I don't think that this would have happened. But at the same time,
it goes way beyond Richard Nixon and Watergate. I think that it's
just the whole general drift of where this government is headed. 
I think that this Government is a threat to mankind.  You can't
protect freedom and liberties behind stock piles of chemical and
biological weapons and nuclear weapons.  My Government built atomic
weapons, used them first, stock piled them first, moved our
I.C.B.M.s first, which was a grotesque escalation, and now that the
Russians have played catch-up for 20 years and finally achieved
equality, the only policy to come out of the White House is build
17,000 more of the monsters.  And to me that's madness.  It seems
to me my government had betrayed me long before I ever betrayed
them.

Ian Wood:  So does Boyce see himself as a traitor?

Christopher Boyce:  I have no problems with the label traitor, if
you qualify what it's to, and I think that eventually the United
States Government is going to involve the world in the next world
war.  And being a traitor to that, I have absolutely no problems
with that whatsoever.

Ian Wood:  Christopher Boyce, interviewed by Ray Martin of Sixty
Minutes in 1982 and many thanks to Channel 9 in Sydney for the use
of that material.  And now, back to Kelly Johnson, who formed the
Christopher Boyce Alliance a year ago to question not only the
influence of US intelligence services in Australia but also the
anomalies involved in Boyce's trial.  Why were his lawyers, who had
top security clearance, not allowed to view the evidence against
him during the trial?  Why did the prosecution concentrate on his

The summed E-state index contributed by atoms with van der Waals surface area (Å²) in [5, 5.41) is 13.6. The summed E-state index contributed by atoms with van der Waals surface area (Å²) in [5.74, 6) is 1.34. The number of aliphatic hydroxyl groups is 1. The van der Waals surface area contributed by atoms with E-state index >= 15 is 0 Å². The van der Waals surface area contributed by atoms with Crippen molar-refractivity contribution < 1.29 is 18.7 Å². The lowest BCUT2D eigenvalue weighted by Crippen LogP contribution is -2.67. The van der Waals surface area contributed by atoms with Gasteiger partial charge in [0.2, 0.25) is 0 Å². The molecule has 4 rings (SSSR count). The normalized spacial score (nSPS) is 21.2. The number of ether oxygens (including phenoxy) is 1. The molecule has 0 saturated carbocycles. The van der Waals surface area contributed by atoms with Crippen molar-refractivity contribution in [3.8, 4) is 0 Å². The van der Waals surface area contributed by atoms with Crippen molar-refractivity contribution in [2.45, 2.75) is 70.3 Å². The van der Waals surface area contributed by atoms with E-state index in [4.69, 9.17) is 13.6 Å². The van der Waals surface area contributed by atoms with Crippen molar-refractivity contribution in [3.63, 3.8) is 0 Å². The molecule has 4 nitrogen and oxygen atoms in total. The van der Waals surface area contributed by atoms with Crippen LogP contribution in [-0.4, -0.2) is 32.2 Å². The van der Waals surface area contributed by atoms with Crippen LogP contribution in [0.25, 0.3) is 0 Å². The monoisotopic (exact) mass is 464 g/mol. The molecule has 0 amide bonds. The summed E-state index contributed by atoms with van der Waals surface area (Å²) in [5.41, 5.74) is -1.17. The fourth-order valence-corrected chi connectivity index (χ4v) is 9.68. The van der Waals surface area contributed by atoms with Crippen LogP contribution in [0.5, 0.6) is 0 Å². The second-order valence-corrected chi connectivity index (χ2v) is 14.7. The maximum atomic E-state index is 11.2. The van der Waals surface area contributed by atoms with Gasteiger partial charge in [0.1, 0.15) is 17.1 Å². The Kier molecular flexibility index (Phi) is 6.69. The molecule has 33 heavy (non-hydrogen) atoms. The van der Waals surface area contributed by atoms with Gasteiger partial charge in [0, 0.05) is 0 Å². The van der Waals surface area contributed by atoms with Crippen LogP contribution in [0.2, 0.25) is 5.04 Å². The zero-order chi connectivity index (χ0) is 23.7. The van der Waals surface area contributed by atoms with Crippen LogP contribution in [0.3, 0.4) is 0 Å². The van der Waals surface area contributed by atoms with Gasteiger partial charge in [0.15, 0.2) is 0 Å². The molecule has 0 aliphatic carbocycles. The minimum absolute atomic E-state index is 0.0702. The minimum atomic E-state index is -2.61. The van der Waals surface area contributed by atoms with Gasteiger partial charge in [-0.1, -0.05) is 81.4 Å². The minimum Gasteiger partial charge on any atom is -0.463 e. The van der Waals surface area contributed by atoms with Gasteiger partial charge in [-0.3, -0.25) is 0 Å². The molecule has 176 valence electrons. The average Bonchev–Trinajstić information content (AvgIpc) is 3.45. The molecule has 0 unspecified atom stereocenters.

leaking to the Russians of the Pyramider file now thought to have
been a worthless red hearing?  And why was he given a 40 year jail
sentence when the average for his type of crime is less than 20
years?  Kelly Johnson explains why she formed the Christopher Boyce
Alliance and details her current campaign for a formal inquiry into
allegations of CIA activity in Australia leading up to the Whitlam
dismissal.

Kelly Johnson:  Well, I was drawn to Boyce's story because of the
Whitlam connection and the more that I looked into Boyce's story
the more it became apparent that Australia's sovereignty and what
I see as the injustice inflicted on Boyce are inextricably linked. 
There have been two documents compiled by an American academic
which show that the conviction was false and that the information
Boyce was convicted on was actually freely available in the public
arena.  When you combine that with the evidence which shows that
the CIA meddled in Australia's domestic affairs is really a story
that can be ignored and shouldn't be ignored.

Ian Wood:  Well, what was the specific information that he was
convicted on?

Kelly Johnson:  It was a project that was called the Pyramider
file.  The Pyramider was a project for a new type of satellite that
allowed direct communication between spies and the CIA headquarters
in Langley, Virginia.

Ian Wood:  Well, since the Christopher Boyce Alliance was founded
in Australia what sort of actions have you taken?

Kelly Johnson:  The Christopher Boyce Alliance has presented
petitions to the Australian Parliament calling for an inquiry into